The largest endowments in the world have considerable wealth, boasting multi-billion dollar reserves they continue to reinvest.
However, it may come as a surprise that last year, the smallest endowment funds outperformed the largest, James B. Stewart at The New York Times reported.
Citing results released by The National Association of College and University Business Officers and the Commonfund Institute, the Times noted that endowment funds with $1 billion or more lost an average of 1.9% for fiscal year 2016. Those with $500 million to $1 billion lost an average of 2.2%.
But endowments with less than $25 million lost on average only 1%.
Harvard University, which at $35.7 billion has the largest endowment in the world, lost 2.2% for the year ended June 30, 2016. It lagged behind the rest of the Ivy League in returns.
Houghton College on the other hand, with a fraction of Harvard’s wealth at $46.4 million, had an 11.85% gain for the year ended September 30, 2016. The relatively unknown liberal-arts college located in New York, which has a little over 1,000 undergrads, beat even the best performer in the Ivy league, Yale University, which had a 3.4% gain.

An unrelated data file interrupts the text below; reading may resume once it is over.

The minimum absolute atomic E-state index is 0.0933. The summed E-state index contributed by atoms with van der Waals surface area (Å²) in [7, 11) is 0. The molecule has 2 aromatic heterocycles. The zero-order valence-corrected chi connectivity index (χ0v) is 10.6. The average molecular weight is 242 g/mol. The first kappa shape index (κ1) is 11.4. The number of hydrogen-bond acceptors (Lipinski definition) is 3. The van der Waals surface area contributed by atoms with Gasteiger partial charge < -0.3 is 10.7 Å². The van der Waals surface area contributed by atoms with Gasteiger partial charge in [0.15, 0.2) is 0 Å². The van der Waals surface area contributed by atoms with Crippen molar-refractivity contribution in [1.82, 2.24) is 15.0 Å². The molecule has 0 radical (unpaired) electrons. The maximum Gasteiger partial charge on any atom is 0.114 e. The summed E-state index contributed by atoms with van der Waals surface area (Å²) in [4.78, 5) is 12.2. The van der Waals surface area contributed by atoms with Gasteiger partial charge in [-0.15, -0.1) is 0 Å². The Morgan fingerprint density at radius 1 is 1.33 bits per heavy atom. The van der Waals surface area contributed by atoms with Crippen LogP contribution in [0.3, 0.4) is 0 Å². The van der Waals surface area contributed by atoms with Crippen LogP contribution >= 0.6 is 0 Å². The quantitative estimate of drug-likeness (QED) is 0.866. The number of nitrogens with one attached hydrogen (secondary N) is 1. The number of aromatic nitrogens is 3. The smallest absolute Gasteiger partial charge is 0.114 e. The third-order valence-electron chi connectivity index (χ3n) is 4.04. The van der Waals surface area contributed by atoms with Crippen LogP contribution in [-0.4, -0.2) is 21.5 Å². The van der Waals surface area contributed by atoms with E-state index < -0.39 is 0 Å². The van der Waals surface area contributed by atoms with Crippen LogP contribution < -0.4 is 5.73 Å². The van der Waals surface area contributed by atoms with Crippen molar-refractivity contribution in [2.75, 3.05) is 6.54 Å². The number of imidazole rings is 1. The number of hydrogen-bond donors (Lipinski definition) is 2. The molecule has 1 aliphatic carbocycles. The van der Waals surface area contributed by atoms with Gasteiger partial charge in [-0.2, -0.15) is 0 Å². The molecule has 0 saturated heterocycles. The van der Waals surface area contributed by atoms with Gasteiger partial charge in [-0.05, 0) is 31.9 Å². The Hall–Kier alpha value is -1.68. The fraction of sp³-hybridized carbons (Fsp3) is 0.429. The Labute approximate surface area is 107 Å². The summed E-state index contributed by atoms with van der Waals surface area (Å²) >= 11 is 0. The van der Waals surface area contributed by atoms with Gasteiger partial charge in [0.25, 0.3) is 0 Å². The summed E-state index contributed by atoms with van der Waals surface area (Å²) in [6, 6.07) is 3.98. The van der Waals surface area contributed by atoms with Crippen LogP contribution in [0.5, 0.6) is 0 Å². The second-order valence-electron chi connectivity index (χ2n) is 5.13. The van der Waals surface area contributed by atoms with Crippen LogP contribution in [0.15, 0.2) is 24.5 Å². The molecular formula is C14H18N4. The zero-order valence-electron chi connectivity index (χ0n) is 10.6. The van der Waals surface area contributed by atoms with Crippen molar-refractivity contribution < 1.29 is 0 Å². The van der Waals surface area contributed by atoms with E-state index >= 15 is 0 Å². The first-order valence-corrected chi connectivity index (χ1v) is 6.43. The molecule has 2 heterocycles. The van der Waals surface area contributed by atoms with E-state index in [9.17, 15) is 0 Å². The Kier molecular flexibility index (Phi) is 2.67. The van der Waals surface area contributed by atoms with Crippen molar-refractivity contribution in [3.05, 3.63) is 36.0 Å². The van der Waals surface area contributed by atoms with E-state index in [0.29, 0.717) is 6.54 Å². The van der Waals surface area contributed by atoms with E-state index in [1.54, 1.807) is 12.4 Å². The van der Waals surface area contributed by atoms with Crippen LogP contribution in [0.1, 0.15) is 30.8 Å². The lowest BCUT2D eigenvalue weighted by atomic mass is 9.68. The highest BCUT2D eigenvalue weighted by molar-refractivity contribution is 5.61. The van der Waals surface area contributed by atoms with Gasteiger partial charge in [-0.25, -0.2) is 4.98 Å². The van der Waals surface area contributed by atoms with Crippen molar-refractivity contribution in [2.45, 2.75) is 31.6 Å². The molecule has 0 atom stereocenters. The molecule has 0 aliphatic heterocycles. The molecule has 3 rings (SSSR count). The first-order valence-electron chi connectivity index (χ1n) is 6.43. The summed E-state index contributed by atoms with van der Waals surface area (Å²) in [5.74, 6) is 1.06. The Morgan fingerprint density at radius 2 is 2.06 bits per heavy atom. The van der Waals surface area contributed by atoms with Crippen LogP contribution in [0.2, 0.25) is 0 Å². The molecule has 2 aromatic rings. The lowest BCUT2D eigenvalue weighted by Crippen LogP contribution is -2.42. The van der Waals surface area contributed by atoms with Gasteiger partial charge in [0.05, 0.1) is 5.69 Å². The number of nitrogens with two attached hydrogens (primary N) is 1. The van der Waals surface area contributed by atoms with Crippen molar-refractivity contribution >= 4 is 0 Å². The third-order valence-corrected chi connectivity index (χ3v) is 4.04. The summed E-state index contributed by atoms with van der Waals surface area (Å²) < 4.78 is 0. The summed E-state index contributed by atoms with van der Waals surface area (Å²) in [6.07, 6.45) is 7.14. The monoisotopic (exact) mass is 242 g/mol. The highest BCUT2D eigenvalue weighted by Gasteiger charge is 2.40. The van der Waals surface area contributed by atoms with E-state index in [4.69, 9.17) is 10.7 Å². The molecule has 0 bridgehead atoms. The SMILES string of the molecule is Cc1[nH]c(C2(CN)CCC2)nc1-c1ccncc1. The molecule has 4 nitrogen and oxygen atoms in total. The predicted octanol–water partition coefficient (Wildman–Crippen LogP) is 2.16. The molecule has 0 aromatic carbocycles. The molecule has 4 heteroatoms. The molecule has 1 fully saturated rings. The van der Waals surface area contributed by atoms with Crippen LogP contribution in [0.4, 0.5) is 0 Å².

Interestingly, the strategy Houghton used to achieve its impressive results mirrors the same advice experts give to individuals looking to invest: The college ramped up its passive investing.
The school got out of its positions in relatively high-cost hedge funds and alternative investments, moving instead to low-cost index funds and actively managed mutual funds at Vanguard Mutual Fund Group.
Experts such as Warren Buffett, John Bogle, and Charlie Munger, have all previously said that low-cost index funds (a type of mutual fund pegged to a specific market index) are the best way for the average person to invest, as Business Insider has reported.
“A low-cost index fund is the most sensible equity investment for the great majority of investors,” Buffett told Bogle in “The Little Book of Common Sense Investing.” “By periodically investing in an index fund, the know-nothing investor can actually out-perform most investment professionals.”
Houghton certainly embraced this strategy to great success this year.
Houghton’s vice president of finance, Vincent Morris, told Stewart the college’s investments will probably continue to move away from active management. “I’m a big believer in passive investment,” he said.